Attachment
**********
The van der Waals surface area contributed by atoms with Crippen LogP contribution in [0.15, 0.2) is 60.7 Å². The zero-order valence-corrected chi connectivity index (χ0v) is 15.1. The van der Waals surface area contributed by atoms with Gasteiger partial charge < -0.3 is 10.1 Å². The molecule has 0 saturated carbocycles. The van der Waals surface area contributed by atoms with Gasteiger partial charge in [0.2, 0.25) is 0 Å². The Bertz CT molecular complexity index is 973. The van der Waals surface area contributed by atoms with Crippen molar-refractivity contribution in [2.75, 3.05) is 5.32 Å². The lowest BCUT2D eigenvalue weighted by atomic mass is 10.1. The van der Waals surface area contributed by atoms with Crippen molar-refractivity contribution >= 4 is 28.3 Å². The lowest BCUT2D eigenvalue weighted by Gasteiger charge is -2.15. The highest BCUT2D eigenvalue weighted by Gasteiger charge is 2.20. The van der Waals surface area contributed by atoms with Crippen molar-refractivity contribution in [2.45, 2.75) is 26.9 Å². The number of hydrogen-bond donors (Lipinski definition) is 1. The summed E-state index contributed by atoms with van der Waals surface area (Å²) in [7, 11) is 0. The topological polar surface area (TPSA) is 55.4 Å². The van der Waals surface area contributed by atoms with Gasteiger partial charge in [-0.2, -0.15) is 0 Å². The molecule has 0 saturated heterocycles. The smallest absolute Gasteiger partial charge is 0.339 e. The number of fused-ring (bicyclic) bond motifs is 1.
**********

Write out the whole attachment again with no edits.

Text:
The van der Waals surface area contributed by atoms with Crippen LogP contribution in [0.15, 0.2) is 60.7 Å². The zero-order valence-corrected chi connectivity index (χ0v) is 15.1. The van der Waals surface area contributed by atoms with Gasteiger partial charge < -0.3 is 10.1 Å². The molecule has 0 saturated carbocycles. The van der Waals surface area contributed by atoms with Gasteiger partial charge in [0.2, 0.25) is 0 Å². The Bertz CT molecular complexity index is 973. The van der Waals surface area contributed by atoms with Crippen molar-refractivity contribution in [2.75, 3.05) is 5.32 Å². The lowest BCUT2D eigenvalue weighted by atomic mass is 10.1. The van der Waals surface area contributed by atoms with Crippen molar-refractivity contribution >= 4 is 28.3 Å². The lowest BCUT2D eigenvalue weighted by Gasteiger charge is -2.15. The highest BCUT2D eigenvalue weighted by Gasteiger charge is 2.20. The van der Waals surface area contributed by atoms with Crippen molar-refractivity contribution in [2.45, 2.75) is 26.9 Å². The number of hydrogen-bond donors (Lipinski definition) is 1. The summed E-state index contributed by atoms with van der Waals surface area (Å²) in [7, 11) is 0. The topological polar surface area (TPSA) is 55.4 Å². The van der Waals surface area contributed by atoms with Gasteiger partial charge in [-0.2, -0.15) is 0 Å². The molecule has 0 saturated heterocycles. The smallest absolute Gasteiger partial charge is 0.339 e. The number of fused-ring (bicyclic) bond motifs is 1.